Gary Stickel, a former UCLA archaeologist who works with the Kizh Nation of the Gabrieleño Band of Mission Indians, said Burnett called for the extermination of California’s Native Americans and even put bounties on them.
“Burnett was a terrible racist,” Stickel said. “Not only was he against Indians, he tried to pass a law that no African Americans could live in California and shot and killed an African American man in cold blood.” He noted that the governor was forced to resign after only one year in office because of his broad unpopularity.
Last year, Gov. Gavin Newsom condemned Burnett in an apology for historical violence against Native Americans, using the word “genocide” to describe the brutalization his predecessor promoted.
So many community members submitted remarks during last month’s school board meeting, exhausting the 20-minute public comment period, that some had to be read at the next meeting, two weeks later. All but one favored a name change.
“How can we honesty tell our children — particularly our children of color — that they are welcome and equal in our schools while memorializing a man who did not even treat their ancestors as human beings?” parent Kayli Weatherford asked.
Burnett student Tyler Tuttle said: “I am not proud to attend a school named after someone who is the opposite of ‘Bulldog Best,’” referencing the school’s mascot.
The board unanimously agreed, and selected 138th Street Elementary as the temporary name for the third-through-fifth-grade school.
Since then, the district has gone about scrubbing Burnett’s name from the campus. Websites have been updated to reflect the new name, and signs at the school with the former governor’s name have been covered.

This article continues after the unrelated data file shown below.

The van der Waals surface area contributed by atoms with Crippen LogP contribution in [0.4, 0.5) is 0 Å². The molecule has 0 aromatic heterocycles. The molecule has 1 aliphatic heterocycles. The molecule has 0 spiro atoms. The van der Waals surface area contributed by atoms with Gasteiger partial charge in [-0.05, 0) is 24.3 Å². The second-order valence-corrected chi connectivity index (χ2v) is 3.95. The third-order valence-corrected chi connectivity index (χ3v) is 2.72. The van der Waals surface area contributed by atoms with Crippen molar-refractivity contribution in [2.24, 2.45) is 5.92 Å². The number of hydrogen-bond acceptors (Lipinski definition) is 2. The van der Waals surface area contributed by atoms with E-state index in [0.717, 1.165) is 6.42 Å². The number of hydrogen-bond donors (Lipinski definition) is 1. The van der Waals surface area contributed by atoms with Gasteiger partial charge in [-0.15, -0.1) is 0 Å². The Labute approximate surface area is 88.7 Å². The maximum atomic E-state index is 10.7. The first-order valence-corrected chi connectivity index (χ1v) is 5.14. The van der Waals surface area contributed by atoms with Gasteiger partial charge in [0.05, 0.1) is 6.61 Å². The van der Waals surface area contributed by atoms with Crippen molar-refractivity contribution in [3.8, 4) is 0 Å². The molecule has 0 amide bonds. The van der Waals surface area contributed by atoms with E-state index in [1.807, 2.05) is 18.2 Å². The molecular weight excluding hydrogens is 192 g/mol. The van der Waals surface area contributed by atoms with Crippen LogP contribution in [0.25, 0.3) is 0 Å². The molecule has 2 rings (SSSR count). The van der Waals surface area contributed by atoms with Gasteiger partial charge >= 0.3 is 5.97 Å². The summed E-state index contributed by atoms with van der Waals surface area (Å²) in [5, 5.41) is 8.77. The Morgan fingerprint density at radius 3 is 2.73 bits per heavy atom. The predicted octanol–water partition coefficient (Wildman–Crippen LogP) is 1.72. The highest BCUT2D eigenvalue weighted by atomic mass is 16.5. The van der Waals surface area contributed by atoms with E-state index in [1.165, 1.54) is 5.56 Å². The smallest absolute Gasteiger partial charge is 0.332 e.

“We wanted to immediately eliminate the name, and so from that point, we’ve actually covered up as much of the signage as we could cover up, which is difficult because there are things carved in granite,” Silvers said.
Levi, who was among the community members who submitted comments to the meeting, is glad for the change.
“Naming someone as our school is basically commemorating them. You don’t want to commemorate someone who was racist and was not inclusive of all different types of people. Even though we do want to know about it, to know what we shouldn’t do, we should commemorate people who did the right thing,” he said.
Still, he said he doesn’t deserve credit for the change. The whole community played a part, he said. And as such, the whole community — including the elementary school’s students — should play a role in picking the new name too.
Silvers said he hopes a fresh title will be adopted by the time school starts in early September, but a community advisory committee still needs to be established. He said he’d like to see students help pick the new name, noting that the board has already received dozens of suggestions, including Kobe Bryant, Michelle Obama, Jackie Robinson and Mae C. Jemison, the first black woman in space.
Stickel has his own proposal.
“There’s no one more appropriate to rename this Burnett school for than Toypurina,” the tribal archaeologist said, citing an oft-overlooked indigenous woman who he said led a revolt against the Spanish Empire that brutalized local tribes in the name of the San Gabriel Mission.
“She fought for human decency and freedom, and to me, she’s a great American, unsung.”